Democrats and the Trump administration remain "miles apart" on negotiations over a coronavirus stimulus deal, House Speaker Nancy Pelosi (D-Calif.) said on Wednesday.

The latest: Around 3 p.m., Pelosi and Senate Minority Leader Chuck Schumer (D-N.Y.) issued a statement saying that Treasury Secretary Steven Mnuchin had initiated a phone call and made clear that the White House is "not budging from their position concerning the size and scope of a legislative package."

  • “Democrats have compromised. Repeatedly, we have made clear to the Administration that we are willing to come down $1 trillion if they will come up $1 trillion," Pelosi and Schumer said.

Driving the news, via Axios' Dion Rabouin: Congress' failure to renew enhanced unemployment measures for millions of Americans at the end of July is already affecting consumer spending patterns, holding down retail purchases and foot traffic, economists at Deutsche Bank say.

The state of play: The primary sticking point in stimulus talks remains Democrats' demands for extra funding for state and local governments, which Republicans have dismissed as a "bailout" for years of poorly-run state budgets.

What they're saying: ""It's no use sitting in a room and let them tell us that states should go bankrupt. The fiscal soundness of our states is essential to the strength of our economy," Pelosi said on MSNBC earlier Wednesday.

  • "And it doesn't help when people say, 'How come you can't resolve your differences?' It's a chasm. Because they do not share our values, they don't believe in science, they don't believe in governance."

The other side: Prior to speaking to Pelosi, Mnuchin declined to say Wednesday whether a stimulus deal could be reached.

  • "I can’t speculate," he told Fox Business. "If the Democrats are willing to be reasonable, there’s a compromise. If the Democrats are focused on politics and don’t want to do anything that’s going to succeed for the president, there won’t be a deal."

Meanwhile, Senate Majority Leader Mitch McConnell (R-Ky.) tore into Democrats on the Senate floor for the second time this week, accusing them of "treating this crisis like an ordinary political game."

  • "The American people are not done fighting this virus. And Republicans are not done crafting policies to help them. But the difference between now and March is that Democrats seem to be done being reasonable."

Go deeper: House will not hold votes until Sept. 14 unless stimulus deal is reached

Go deeper

Coronavirus cases rise in 22 states

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Data: The COVID Tracking Project, state health departments; Note: Texas added a backlog of cases on Sept. 22, removing that from the 7-day average Texas' cases increased 28.3%; Map: Andrew Witherspoon, Sara Wise/Axios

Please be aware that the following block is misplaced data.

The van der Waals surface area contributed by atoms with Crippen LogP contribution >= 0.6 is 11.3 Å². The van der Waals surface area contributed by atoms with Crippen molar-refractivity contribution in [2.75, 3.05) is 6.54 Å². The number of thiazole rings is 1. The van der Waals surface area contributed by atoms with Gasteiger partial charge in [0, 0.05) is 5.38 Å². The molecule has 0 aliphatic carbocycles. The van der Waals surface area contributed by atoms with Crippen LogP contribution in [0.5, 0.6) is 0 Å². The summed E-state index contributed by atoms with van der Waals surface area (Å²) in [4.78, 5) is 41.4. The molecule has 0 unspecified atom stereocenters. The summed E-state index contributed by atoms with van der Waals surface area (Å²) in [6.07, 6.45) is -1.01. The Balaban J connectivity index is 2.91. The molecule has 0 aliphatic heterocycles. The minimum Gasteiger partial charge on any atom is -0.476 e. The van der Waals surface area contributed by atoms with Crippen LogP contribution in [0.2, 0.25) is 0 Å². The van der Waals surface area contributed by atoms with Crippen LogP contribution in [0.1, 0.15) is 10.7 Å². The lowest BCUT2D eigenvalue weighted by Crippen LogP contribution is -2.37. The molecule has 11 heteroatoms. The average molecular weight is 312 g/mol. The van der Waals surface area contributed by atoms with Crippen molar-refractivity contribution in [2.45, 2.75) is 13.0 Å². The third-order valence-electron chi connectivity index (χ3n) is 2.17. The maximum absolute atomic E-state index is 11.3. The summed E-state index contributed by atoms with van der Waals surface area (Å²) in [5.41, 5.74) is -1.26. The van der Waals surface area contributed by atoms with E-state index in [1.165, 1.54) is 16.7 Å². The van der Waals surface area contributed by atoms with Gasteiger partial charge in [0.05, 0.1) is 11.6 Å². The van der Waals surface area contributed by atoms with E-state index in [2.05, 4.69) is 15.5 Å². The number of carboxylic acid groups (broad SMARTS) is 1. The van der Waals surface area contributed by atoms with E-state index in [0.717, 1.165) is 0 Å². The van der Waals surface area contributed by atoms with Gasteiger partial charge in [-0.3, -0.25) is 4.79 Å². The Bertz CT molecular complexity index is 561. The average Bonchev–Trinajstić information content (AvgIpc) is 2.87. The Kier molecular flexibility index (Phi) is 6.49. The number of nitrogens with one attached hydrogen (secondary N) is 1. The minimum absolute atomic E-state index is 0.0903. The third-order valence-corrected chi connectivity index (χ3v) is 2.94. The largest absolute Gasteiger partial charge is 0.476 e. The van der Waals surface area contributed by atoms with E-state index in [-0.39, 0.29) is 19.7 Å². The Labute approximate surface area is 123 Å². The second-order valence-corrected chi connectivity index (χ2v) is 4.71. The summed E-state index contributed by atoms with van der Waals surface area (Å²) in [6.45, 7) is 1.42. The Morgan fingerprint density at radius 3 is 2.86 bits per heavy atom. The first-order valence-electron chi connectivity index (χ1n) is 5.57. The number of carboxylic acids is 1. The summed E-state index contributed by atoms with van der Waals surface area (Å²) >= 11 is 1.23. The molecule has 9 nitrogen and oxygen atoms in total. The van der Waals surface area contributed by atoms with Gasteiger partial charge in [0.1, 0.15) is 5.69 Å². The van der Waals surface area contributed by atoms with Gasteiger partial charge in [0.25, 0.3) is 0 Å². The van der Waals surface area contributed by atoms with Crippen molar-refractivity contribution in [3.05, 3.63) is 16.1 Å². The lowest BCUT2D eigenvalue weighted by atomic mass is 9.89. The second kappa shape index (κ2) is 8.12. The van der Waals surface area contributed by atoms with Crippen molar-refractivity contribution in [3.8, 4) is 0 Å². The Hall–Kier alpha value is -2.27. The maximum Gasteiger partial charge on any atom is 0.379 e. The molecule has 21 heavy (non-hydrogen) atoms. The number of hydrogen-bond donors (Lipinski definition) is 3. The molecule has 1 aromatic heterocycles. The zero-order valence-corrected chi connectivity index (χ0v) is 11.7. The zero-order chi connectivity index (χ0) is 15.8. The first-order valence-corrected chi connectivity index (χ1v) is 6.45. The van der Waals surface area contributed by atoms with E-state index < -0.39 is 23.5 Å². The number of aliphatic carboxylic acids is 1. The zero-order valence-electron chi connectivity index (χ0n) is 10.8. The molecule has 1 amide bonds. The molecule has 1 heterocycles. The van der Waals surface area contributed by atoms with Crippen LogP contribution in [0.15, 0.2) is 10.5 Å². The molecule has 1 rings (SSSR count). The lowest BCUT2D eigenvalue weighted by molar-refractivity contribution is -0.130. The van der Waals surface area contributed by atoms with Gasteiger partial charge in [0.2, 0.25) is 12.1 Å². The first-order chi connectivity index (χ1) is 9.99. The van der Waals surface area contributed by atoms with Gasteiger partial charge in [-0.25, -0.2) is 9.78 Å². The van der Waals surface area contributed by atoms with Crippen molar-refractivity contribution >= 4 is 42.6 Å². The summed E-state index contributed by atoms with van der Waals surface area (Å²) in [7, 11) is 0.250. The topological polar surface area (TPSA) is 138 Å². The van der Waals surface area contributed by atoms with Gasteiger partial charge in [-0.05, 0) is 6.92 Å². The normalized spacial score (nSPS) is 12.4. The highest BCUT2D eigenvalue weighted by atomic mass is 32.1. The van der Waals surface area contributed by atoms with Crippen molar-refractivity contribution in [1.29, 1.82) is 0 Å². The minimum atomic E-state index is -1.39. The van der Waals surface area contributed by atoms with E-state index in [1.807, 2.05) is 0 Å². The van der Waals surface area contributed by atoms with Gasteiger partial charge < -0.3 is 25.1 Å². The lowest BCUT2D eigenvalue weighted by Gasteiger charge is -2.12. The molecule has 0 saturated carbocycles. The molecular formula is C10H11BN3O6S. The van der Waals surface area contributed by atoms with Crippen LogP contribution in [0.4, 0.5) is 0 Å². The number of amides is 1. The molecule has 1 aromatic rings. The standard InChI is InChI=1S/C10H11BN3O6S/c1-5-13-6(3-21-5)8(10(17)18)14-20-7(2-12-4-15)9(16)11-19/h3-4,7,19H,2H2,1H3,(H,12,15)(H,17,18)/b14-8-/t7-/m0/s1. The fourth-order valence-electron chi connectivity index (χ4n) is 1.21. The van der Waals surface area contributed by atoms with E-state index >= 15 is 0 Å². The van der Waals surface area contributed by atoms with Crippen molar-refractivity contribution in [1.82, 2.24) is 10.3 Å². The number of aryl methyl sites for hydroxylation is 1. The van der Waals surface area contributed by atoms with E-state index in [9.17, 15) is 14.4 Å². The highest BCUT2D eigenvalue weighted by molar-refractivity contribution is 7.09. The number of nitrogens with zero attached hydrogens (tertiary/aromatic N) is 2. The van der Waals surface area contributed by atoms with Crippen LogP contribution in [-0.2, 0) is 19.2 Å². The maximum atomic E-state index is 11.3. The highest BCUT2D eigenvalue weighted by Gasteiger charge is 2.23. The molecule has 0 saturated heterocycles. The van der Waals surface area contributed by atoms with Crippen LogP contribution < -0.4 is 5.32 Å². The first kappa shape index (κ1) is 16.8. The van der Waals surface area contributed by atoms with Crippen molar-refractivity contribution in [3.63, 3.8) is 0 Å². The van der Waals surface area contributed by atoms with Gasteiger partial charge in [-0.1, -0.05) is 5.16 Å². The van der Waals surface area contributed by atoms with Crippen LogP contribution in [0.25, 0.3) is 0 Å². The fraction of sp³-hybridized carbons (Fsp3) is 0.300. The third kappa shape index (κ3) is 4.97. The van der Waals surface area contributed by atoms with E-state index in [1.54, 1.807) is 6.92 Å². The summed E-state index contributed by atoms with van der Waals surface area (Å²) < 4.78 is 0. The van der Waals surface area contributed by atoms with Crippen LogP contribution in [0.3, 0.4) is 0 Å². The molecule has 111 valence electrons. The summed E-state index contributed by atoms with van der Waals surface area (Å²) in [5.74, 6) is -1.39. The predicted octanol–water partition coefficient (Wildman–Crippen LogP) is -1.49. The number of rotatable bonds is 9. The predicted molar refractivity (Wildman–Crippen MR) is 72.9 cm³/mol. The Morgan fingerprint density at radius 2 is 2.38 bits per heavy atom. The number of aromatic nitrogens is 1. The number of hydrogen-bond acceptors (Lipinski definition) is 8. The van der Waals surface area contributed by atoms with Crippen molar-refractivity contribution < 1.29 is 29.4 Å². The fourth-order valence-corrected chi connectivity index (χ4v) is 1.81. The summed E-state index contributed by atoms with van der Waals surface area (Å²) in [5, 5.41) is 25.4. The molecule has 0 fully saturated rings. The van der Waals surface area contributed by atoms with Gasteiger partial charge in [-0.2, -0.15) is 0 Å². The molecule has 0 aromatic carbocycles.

The coronavirus is surging once again across the U.S., with cases rising in 22 states over the past week.

The big picture: There isn't one big event or sudden occurrence that explains this increase. We simply have never done a very good job containing the virus, despite losing 200,000 lives in just the past six months, and this is what that persistent failure looks like.

Sep 23, 2020 - Health

Poll: 51% of Republicans trust Trump on coronavirus more than the CDC

Photo: Drew Angerer/Getty Images

Americans' political affiliations could determine which source they trust for information about the coronavirus, with 51% of Republicans saying they trust President Trump over CDC scientists, according to a Quinnipiac poll out Tuesday.

Why it matters: It's another indication of how partisan politics have consumed the national conversation about the virus, and how Trump's attacks on his own health officials have affected public opinion.

Bryan Walsh, author of Future
Sep 23, 2020 - Health

America's halfway coronavirus response

Illustration: Sarah Grillo/Axios

Some of the same technological advances that have enabled us to partially weather the economic and health tolls of the pandemic may be paradoxically discouraging us from taking fuller measures.

Why it matters: Thanks to tech like video chat and automation, a large portion of the population has been able to mostly escape the effects of the pandemic — and even thrive in some cases. But far too many of us risk being left further behind as the virus spreads.

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